I am trying to find a reagent that keeps either $\ce{MnO2}$ or $\ce{Cr(OH)3}$ solid and make other soluble so I can centrifuge or use filtration. I thought of $\ce{NaOH},$ but I could not find any information about how $\ce{MnO2}$ reacts with $\ce{NaOH}.$

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    $\begingroup$ Float separation? A solution of density ~ 4 g/ml would work. $\endgroup$ Oct 22, 2021 at 15:53
  • $\begingroup$ Gut feeling: try (at small scale) if $\ce{Cr(OH)3}$ enters again into solution by addition of base (think like $\ce{[Cr(OH)6]^{3-}}$) while $\ce{MnO2}$ remains untouched; two small scale tests for each of the two in absence of the other, one small scale test where the two are present at the same time (low temperature, of course). Use then a centrifuge to separate $\ce{MnO2}$ (don't forget washing to remove the lye), and carefully precipitate $\ce{Cr(OH)3}$ again. All with caution and protection for yourself (heavy metals, chromium salts; lye). And report back to chemistry.se. Good luck. $\endgroup$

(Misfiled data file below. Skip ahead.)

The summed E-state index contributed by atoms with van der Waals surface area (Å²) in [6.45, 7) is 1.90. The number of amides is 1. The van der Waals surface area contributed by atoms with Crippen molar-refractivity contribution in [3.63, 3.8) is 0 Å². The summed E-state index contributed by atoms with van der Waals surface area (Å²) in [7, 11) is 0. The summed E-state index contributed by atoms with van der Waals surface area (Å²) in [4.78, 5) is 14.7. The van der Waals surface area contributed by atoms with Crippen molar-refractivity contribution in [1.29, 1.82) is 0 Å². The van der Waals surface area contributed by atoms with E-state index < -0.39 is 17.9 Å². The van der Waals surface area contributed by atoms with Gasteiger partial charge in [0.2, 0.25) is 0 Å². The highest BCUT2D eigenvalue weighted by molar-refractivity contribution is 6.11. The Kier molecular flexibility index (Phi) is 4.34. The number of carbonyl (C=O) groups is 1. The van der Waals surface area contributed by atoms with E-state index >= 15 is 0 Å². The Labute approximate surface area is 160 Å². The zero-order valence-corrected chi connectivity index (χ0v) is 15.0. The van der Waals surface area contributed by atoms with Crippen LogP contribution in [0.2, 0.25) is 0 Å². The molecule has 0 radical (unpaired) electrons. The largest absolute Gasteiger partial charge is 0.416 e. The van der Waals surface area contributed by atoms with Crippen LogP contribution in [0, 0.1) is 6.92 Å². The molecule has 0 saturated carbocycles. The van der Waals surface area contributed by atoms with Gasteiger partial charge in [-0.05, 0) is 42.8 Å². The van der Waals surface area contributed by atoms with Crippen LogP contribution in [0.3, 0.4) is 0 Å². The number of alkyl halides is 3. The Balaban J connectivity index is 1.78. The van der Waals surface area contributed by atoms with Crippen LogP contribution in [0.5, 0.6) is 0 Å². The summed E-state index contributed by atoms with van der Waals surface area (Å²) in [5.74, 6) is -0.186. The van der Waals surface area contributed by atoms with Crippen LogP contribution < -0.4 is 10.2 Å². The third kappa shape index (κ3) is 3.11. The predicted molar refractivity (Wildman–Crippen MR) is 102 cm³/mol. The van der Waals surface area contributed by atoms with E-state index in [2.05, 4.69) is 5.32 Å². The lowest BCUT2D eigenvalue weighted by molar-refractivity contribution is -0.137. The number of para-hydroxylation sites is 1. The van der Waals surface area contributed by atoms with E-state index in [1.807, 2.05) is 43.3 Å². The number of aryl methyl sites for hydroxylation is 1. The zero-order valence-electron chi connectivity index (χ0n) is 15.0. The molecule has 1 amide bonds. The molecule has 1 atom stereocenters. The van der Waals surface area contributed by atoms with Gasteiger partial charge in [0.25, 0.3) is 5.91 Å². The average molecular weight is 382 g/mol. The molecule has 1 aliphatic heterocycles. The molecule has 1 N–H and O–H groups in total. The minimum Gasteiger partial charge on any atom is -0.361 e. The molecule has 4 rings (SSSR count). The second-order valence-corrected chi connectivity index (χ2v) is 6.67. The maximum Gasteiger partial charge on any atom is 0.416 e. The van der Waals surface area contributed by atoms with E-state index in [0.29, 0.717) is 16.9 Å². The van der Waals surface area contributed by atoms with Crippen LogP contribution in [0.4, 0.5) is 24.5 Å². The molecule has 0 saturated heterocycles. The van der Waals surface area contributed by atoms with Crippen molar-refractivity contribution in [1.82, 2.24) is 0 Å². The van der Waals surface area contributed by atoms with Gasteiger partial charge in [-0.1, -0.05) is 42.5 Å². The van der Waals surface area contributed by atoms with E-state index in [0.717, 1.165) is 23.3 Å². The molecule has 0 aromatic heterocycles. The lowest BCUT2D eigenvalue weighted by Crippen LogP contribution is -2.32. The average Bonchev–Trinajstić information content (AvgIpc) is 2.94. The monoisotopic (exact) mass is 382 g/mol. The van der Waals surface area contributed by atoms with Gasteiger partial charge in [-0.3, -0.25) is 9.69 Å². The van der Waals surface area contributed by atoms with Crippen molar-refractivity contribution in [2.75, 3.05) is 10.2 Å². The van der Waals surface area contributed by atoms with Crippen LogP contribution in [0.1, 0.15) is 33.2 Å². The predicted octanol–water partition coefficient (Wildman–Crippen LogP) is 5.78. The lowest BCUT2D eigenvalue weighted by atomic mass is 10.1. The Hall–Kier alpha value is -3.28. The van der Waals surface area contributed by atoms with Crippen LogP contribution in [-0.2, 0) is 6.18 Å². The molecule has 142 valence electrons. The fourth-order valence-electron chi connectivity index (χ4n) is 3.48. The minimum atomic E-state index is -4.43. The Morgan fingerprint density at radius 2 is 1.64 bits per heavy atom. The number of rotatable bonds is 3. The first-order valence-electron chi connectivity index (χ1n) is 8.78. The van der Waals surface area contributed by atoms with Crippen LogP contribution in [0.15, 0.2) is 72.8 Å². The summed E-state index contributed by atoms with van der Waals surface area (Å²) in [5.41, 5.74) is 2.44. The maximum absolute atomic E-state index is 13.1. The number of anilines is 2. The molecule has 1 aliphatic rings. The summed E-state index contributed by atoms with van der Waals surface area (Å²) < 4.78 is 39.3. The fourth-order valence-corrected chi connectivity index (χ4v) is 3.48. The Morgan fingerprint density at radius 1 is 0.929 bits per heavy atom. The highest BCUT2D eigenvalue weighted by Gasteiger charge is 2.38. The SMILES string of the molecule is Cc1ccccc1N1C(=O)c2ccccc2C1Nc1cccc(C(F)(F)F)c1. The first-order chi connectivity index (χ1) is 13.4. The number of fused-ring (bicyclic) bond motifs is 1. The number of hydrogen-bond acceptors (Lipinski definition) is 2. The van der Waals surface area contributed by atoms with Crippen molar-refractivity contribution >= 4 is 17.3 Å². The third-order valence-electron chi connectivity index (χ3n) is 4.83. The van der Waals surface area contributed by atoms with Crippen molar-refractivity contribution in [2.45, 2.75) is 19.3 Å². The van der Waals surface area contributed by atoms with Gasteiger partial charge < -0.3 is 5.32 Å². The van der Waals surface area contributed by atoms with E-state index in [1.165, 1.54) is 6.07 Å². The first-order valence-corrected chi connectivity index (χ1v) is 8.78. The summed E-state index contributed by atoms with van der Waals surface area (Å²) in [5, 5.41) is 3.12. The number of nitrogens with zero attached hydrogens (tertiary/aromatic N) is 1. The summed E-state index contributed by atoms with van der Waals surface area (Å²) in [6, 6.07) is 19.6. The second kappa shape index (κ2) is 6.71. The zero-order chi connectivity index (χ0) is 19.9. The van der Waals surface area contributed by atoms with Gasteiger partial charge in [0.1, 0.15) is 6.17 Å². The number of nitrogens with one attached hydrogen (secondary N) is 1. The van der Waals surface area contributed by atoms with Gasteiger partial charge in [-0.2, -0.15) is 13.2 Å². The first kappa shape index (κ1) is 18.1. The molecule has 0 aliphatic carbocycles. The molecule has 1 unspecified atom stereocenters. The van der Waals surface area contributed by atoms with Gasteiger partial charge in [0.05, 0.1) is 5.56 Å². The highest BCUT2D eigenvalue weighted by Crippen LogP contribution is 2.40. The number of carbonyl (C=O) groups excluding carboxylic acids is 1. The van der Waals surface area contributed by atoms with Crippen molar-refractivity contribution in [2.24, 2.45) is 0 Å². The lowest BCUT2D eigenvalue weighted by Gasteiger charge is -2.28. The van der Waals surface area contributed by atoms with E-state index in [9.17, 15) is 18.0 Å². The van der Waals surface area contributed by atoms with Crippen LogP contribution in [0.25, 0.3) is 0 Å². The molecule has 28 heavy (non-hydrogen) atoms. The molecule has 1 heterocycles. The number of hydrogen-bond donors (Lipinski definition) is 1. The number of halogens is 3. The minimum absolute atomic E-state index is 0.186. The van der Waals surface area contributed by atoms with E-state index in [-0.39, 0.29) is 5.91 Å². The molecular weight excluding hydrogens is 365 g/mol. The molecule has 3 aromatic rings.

– Buttonwood
    Oct 22, 2021 at 17:11

1 Answer 1


Add at least twice its volume of $\pu{2 M}$ $\ce{NaOH}$ and stir. The $\ce{Cr(OH)3}$ precipitate will be dissolved if the solution is cold. It will make a solution of sodium chromite $\ce{Na[Cr(OH)4]},$ and $\ce{MnO2}$ will not react.

$$\ce{Cr(OH)3 + OH- <=> [Cr(OH)4]^-}$$

After filtration, $\ce{MnO2}$ is not easy to filtrate on paper. It can be centrifuged. The solution of chromite is then heated and diluted with a volume of water equal to four times the volume of the solution. The last equation is an equilibrium and will be reversed at high temperature, so that $\ce{Cr(OH)3}$ will precipitate again, and can be filtrated.


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